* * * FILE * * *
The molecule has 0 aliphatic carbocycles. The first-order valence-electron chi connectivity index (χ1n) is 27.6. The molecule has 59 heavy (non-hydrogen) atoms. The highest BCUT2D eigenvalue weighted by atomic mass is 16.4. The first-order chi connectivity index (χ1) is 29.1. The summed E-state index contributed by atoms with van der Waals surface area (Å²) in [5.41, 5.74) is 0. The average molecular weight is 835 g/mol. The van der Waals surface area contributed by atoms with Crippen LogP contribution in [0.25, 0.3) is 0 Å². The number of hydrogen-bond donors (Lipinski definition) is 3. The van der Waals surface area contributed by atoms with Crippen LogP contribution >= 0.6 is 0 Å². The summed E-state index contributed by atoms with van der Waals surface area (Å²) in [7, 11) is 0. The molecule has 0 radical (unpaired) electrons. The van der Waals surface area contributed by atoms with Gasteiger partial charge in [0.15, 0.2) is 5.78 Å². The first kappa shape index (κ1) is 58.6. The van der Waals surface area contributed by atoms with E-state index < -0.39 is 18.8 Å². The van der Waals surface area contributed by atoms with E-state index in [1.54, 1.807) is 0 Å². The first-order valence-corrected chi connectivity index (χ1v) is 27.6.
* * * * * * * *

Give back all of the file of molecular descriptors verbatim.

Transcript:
The molecule has 0 aliphatic carbocycles. The first-order valence-electron chi connectivity index (χ1n) is 27.6. The molecule has 59 heavy (non-hydrogen) atoms. The highest BCUT2D eigenvalue weighted by atomic mass is 16.4. The first-order chi connectivity index (χ1) is 29.1. The summed E-state index contributed by atoms with van der Waals surface area (Å²) in [5.41, 5.74) is 0. The average molecular weight is 835 g/mol. The van der Waals surface area contributed by atoms with Crippen LogP contribution in [0.25, 0.3) is 0 Å². The number of hydrogen-bond donors (Lipinski definition) is 3. The van der Waals surface area contributed by atoms with Crippen LogP contribution >= 0.6 is 0 Å². The summed E-state index contributed by atoms with van der Waals surface area (Å²) in [7, 11) is 0. The molecule has 0 radical (unpaired) electrons. The van der Waals surface area contributed by atoms with Gasteiger partial charge in [0.15, 0.2) is 5.78 Å². The first kappa shape index (κ1) is 58.6. The van der Waals surface area contributed by atoms with E-state index < -0.39 is 18.8 Å². The van der Waals surface area contributed by atoms with E-state index in [1.54, 1.807) is 0 Å². The first-order valence-corrected chi connectivity index (χ1v) is 27.6.